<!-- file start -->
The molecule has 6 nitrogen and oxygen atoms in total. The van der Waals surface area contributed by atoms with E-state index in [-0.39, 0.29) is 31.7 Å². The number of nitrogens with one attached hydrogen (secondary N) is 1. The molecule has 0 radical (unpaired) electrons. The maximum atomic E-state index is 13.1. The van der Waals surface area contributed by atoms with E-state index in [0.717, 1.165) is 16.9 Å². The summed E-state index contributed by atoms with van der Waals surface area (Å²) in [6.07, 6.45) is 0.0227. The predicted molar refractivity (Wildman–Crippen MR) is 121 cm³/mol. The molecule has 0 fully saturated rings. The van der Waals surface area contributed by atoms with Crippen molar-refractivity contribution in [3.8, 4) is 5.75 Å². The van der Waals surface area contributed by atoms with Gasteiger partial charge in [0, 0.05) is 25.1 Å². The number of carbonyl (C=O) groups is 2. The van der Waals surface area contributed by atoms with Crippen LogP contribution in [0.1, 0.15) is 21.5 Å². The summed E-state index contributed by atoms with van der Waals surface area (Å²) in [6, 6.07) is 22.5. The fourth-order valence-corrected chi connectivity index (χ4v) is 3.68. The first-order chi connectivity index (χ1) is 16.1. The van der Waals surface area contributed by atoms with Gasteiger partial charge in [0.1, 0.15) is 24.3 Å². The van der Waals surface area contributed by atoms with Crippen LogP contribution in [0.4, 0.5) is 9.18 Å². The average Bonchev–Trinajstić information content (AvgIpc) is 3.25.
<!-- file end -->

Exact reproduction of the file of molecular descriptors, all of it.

The molecule has 6 nitrogen and oxygen atoms in total. The van der Waals surface area contributed by atoms with E-state index in [-0.39, 0.29) is 31.7 Å². The number of nitrogens with one attached hydrogen (secondary N) is 1. The molecule has 0 radical (unpaired) electrons. The maximum atomic E-state index is 13.1. The van der Waals surface area contributed by atoms with E-state index in [0.717, 1.165) is 16.9 Å². The summed E-state index contributed by atoms with van der Waals surface area (Å²) in [6.07, 6.45) is 0.0227. The predicted molar refractivity (Wildman–Crippen MR) is 121 cm³/mol. The molecule has 0 fully saturated rings. The van der Waals surface area contributed by atoms with Crippen molar-refractivity contribution in [3.8, 4) is 5.75 Å². The van der Waals surface area contributed by atoms with Gasteiger partial charge in [0, 0.05) is 25.1 Å². The number of carbonyl (C=O) groups is 2. The van der Waals surface area contributed by atoms with Crippen LogP contribution in [0.1, 0.15) is 21.5 Å². The summed E-state index contributed by atoms with van der Waals surface area (Å²) in [6, 6.07) is 22.5. The fourth-order valence-corrected chi connectivity index (χ4v) is 3.68. The first-order chi connectivity index (χ1) is 16.1. The van der Waals surface area contributed by atoms with Gasteiger partial charge in [0.1, 0.15) is 24.3 Å². The van der Waals surface area contributed by atoms with Crippen LogP contribution in [0.4, 0.5) is 9.18 Å². The average Bonchev–Trinajstić information content (AvgIpc) is 3.25.